The climate is right for environmental disclosure

As major contributors to climate change, the world’s corporations have a fundamental role to play, with disclosure being a key part of the change, according to CDP’s global director of corporations and supply chains Dexter Galvin.


Continue Reading

Login or register for unlimited FREE access.

Login Register

The climate is right for environmental disclosure

Climate change is here. From extreme weather events, to rising sea levels – its effects are already being felt across the globe. Two years into the Decade of Action, further system-wide action is urgently needed if we are to halve global emissions, eliminate deforestation and tackle the water crisis by 2030. As major contributors to climate change, the world’s corporations have a fundamental role to play.

Environmental disclosure is the bedrock of corporate action for two main reasons: it informs improved decision making and climate target setting, and enables accountability. Companies cannot manage what they do not measure, and the disclosure process enables them to better identify which areas need most attention and where the most effective actions can be taken. The transparency afforded by disclosure provides the crucial base for accountability, allowing stakeholders to see whether companies’ climate commitments are consistent with their actions.

Furthermore, there are tangible business benefits to be gained from disclosure. Commonly, climate disclosure leads to cost savings, uncovering business risks and opportunities and reputational benefits. Concern over environmental issues has grown dramatically in recent years among the public and the business world – with increasing expectation for companies to be transparent about managing their environmental impact, or risk reputational repercussions.

Governments are also recognizing the benefits of climate disclosure, with mandatory disclosure legislation gaining momentum across the globe. The recent proposal from the US Securities and Exchange Committee (SEC) on mandatory climate disclosure for US-registered and foreign private issuer companies is the latest in a global trend, following similar announcements from countries and jurisdictions including the EU, India, Japan and the UK.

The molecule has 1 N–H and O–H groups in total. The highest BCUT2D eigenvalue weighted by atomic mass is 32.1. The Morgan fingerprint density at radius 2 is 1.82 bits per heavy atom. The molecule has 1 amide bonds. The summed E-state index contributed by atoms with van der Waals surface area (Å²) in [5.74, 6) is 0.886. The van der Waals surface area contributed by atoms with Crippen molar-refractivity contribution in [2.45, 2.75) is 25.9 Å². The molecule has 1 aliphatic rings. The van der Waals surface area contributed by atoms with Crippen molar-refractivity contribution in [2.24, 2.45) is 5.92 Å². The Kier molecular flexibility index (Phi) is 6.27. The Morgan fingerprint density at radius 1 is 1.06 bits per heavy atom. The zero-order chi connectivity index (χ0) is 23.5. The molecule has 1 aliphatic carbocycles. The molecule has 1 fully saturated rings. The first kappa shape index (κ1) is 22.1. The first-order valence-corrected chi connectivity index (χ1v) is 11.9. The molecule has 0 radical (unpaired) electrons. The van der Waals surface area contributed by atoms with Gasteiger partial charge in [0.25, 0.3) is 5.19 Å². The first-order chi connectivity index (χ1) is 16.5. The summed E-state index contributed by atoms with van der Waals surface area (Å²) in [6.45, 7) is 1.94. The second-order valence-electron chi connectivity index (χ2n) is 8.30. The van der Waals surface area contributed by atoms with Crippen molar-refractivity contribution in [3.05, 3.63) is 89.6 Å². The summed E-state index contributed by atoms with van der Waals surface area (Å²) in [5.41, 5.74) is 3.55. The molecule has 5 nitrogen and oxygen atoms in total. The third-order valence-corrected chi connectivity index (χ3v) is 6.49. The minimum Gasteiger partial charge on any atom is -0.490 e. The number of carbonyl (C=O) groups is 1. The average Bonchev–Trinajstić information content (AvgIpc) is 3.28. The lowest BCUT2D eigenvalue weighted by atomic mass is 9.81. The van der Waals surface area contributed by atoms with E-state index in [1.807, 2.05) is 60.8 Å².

As disclosure is already a business norm, mandatory disclosure regulation should not come as a surprise to companies. Disclosing through standardized, TCFD-aligned platforms such as CDP’s will enable companies to look around corners and stay ahead of the curve, embrace further regulation and inspire climate action.

Although more than 13,000 companies have woken up to the importance of climate disclosure, data shows that disclosure and action on nature risks is still falling far behind. Last year, 3,380 companies disclosed through CDP on water security, and 865 on forests. This neglect of nature risks is a grave oversight.

The IPCC have warned that a broader approach to climate change is essential – one that includes the role of restoring and protecting nature in mitigating emissions and adapting to climate change. Restoring our natural resources, including forests and water sources such as rivers, lakes and aquifers, is fundamental to tackling the climate crisis. Forests and water landscapes, such as wetlands, play an essential role in limiting the impacts of climate change through absorbing carbon emissions, supporting biodiversity, preventing pollution and soil erosion and regulating fresh water supplies. Our crises in nature and climate are two sides of the same coin.

The importance of expanding corporate climate action to include nature has been emphasized by other leading climate organizations. The Science-based Targets Initiative (SBTi) are launching guidance on nature-based solutions and climate target setting later this year, and the Taskforce on Nature-related Financial Disclosures (TNFD) has recently released the first beta-version of their management and disclosure framework for organizations to report and act on nature-related risks.

Including nature in climate corporate environmental strategies also has clear business benefits. For companies, the potential financial impacts of forest risks are reported to be around eight times higher than the cost of addressing them. Similarly, the potential financial impacts of inaction on water risks are over five times greater than the costs of addressing them.

The Dasgupta report found that nature is essential for almost every aspect of our economy. Protecting our natural resources will help protect people’s livelihoods from the impacts of climate change. Companies striving to be recognized as environmental leaders must broaden their approach and include nature risks in their disclosures.

In addition to measuring and managing nature risks, companies must also look beyond their own operations and cascade ambition and action down their supply chains. As Scope 3 emissions are, on average, 11.4 higher than operational emissions, reducing supply chain emissions is a critical part of corporate climate action.

Two decades after pioneering environmental disclosure, CDP’s standardized, TCFD-aligned platform remains the gold standard in enabling companies and their supply chains to collect the data vital to inform decision making of today and tomorrow, and disclose crucial information on forest, water security, and climate risks.

It is only through disclosure and the process of measuring, evaluating and tracking climate action that we can hope to take meaningful action to avoid the most catastrophic consequences of climate change. As the latest IPCC report warns, it’s “now or never”.

© Faversham House Ltd 2022 edie news articles may be copied or forwarded for individual use only. No other reproduction or distribution is permitted without prior written consent.

Action inspires action. Stay ahead of the curve with sustainability and energy newsletters from edie

Subscribe